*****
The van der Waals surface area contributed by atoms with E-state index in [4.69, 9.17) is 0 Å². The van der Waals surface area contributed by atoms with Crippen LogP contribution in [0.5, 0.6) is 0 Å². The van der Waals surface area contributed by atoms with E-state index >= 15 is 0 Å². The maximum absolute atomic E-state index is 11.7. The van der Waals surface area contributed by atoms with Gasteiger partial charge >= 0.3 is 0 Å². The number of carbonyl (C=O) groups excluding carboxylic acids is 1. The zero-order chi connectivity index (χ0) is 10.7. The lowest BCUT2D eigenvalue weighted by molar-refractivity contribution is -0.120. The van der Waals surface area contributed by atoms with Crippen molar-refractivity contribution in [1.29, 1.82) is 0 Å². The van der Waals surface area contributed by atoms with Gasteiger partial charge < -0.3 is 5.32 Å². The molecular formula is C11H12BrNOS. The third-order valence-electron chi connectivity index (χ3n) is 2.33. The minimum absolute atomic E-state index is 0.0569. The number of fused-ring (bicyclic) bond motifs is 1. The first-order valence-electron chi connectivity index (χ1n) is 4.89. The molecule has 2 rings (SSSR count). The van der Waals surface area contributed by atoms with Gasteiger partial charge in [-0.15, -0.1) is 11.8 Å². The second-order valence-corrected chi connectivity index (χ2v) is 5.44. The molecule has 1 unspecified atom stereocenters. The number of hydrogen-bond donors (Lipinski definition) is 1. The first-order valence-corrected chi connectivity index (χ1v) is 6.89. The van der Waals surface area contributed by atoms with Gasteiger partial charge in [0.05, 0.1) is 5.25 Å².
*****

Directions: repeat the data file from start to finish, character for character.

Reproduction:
The van der Waals surface area contributed by atoms with E-state index in [4.69, 9.17) is 0 Å². The van der Waals surface area contributed by atoms with Crippen LogP contribution in [0.5, 0.6) is 0 Å². The van der Waals surface area contributed by atoms with E-state index >= 15 is 0 Å². The maximum absolute atomic E-state index is 11.7. The van der Waals surface area contributed by atoms with Gasteiger partial charge >= 0.3 is 0 Å². The number of carbonyl (C=O) groups excluding carboxylic acids is 1. The zero-order chi connectivity index (χ0) is 10.7. The lowest BCUT2D eigenvalue weighted by molar-refractivity contribution is -0.120. The van der Waals surface area contributed by atoms with Crippen molar-refractivity contribution in [1.29, 1.82) is 0 Å². The van der Waals surface area contributed by atoms with Gasteiger partial charge < -0.3 is 5.32 Å². The molecular formula is C11H12BrNOS. The third-order valence-electron chi connectivity index (χ3n) is 2.33. The minimum absolute atomic E-state index is 0.0569. The number of fused-ring (bicyclic) bond motifs is 1. The first-order valence-electron chi connectivity index (χ1n) is 4.89. The molecule has 2 rings (SSSR count). The van der Waals surface area contributed by atoms with Gasteiger partial charge in [-0.15, -0.1) is 11.8 Å². The second-order valence-corrected chi connectivity index (χ2v) is 5.44. The molecule has 1 unspecified atom stereocenters. The number of hydrogen-bond donors (Lipinski definition) is 1. The first-order valence-corrected chi connectivity index (χ1v) is 6.89. The van der Waals surface area contributed by atoms with Gasteiger partial charge in [0.05, 0.1) is 5.25 Å².